Recently, a Dutch gentleman, whom we shall call Jan VIII, visited Leasowe and Bidston Lighthouses. I hope Jan VIII and his gracious wife will forgive me for greeting them with a paintbrush in hand.
Jan VIII was retracing the footsteps of his ancestor, Jan van Heukelom (1784-1847). The elder Jan, whom we shall call Jan IV, visited England in 1805 and kept a detailed journal of his travels. These were interesting times. England was at war with France, alarm beacons were erected on Bidston Hill in April, and the Battle of Trafalgar was fought on 21st October.
Here is an extract from Jan IV’s journal entry for Monday 16 September, 1805, when he paid a visit to Bidston Lighthouse. My thanks go to Jan VIII for sharing his annotated transcription, and to Woutera Willemsen for translating this passage from the Dutch.
“I then crossed the Mersey in a boat with Rogers and walked to the lighthouse with him. It is but a kind of tower, with a room containing the light for the ships to navigate by when sailing into the channel. The light is a cotton lamp wick supplied by oil placed in front of an enormous reflector. This reflector is, I noticed, in the shape of a parabola and the lamp is in its focus. The largest circle must be approximately 18 feet wide and the reflector is made up of trapezia of mirror glass. The front of the room in which the lamp is located is entirely made of glass, which means the light can be seen freely. Closer to sea there is another smaller and lower beacon. The helmsmen must keep these two lights in a straight line in a certain position in the channel. These circumstances, which the caretaker informed me of and his statement that the light was by far not as visible from the side as from the front, strengthened my thoughts concerning the parabolic nature of the reflector. This lighthouse can be seen clearly from Liverpool. The pilots used this circumstance by placing a number of signal poles close to the lighthouse. As soon as a ship arrives from sea and comes within sight of this beacon, it will hoist its private flag from which the caretaker will recognize the owner. The caretaker will then go and hoist the owner’s flag on the designated pole while a general sign will show what kind of ship it is. This is how the Liverpool merchants (want to) know what is happening at sea close by. When we arrived back from the lighthouse, we just had time to dine after our crossing, which seemed to last a long time to me. Afterwards, I dressed and went to the theatre with Mr Tait and company.”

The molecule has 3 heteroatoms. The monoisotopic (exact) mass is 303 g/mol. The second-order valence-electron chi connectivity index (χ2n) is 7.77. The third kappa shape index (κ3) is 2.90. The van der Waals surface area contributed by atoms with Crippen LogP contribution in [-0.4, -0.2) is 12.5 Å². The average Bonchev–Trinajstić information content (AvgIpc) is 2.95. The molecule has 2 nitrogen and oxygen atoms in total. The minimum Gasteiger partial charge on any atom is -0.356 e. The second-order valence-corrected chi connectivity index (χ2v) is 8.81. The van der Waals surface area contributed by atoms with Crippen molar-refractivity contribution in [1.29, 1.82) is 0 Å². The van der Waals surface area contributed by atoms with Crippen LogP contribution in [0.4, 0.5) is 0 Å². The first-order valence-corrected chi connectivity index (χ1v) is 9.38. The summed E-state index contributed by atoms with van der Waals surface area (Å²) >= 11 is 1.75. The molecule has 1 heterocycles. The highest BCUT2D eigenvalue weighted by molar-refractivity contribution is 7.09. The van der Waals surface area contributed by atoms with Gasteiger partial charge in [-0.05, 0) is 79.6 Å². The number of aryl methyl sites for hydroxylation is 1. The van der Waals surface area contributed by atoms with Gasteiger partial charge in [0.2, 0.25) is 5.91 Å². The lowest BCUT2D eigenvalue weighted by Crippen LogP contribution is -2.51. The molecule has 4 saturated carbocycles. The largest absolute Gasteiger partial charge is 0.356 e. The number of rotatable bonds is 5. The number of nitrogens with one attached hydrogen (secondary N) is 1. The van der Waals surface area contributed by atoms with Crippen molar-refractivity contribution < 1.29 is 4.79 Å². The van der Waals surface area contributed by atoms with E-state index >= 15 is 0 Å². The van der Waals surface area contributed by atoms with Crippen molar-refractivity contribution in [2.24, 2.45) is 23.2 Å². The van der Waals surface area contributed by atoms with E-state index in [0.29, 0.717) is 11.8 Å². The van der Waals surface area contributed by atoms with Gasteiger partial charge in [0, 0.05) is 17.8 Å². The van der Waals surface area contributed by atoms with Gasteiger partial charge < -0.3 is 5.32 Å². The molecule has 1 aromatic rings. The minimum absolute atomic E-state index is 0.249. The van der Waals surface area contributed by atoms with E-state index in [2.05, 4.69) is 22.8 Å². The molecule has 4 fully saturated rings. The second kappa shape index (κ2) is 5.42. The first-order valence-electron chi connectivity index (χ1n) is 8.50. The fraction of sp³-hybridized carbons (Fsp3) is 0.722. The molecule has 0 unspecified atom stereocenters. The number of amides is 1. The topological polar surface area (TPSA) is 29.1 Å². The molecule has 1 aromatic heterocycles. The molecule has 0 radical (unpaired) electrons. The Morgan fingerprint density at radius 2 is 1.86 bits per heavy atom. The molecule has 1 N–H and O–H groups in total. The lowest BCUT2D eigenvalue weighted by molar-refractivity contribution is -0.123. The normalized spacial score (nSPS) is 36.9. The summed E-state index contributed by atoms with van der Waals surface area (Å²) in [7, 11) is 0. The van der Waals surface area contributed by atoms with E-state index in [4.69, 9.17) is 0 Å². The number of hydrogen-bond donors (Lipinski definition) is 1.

Jan IV used the English terms for “lighthouse” and “signal poles”, and the French “reverbère” for “reflector”.Share this: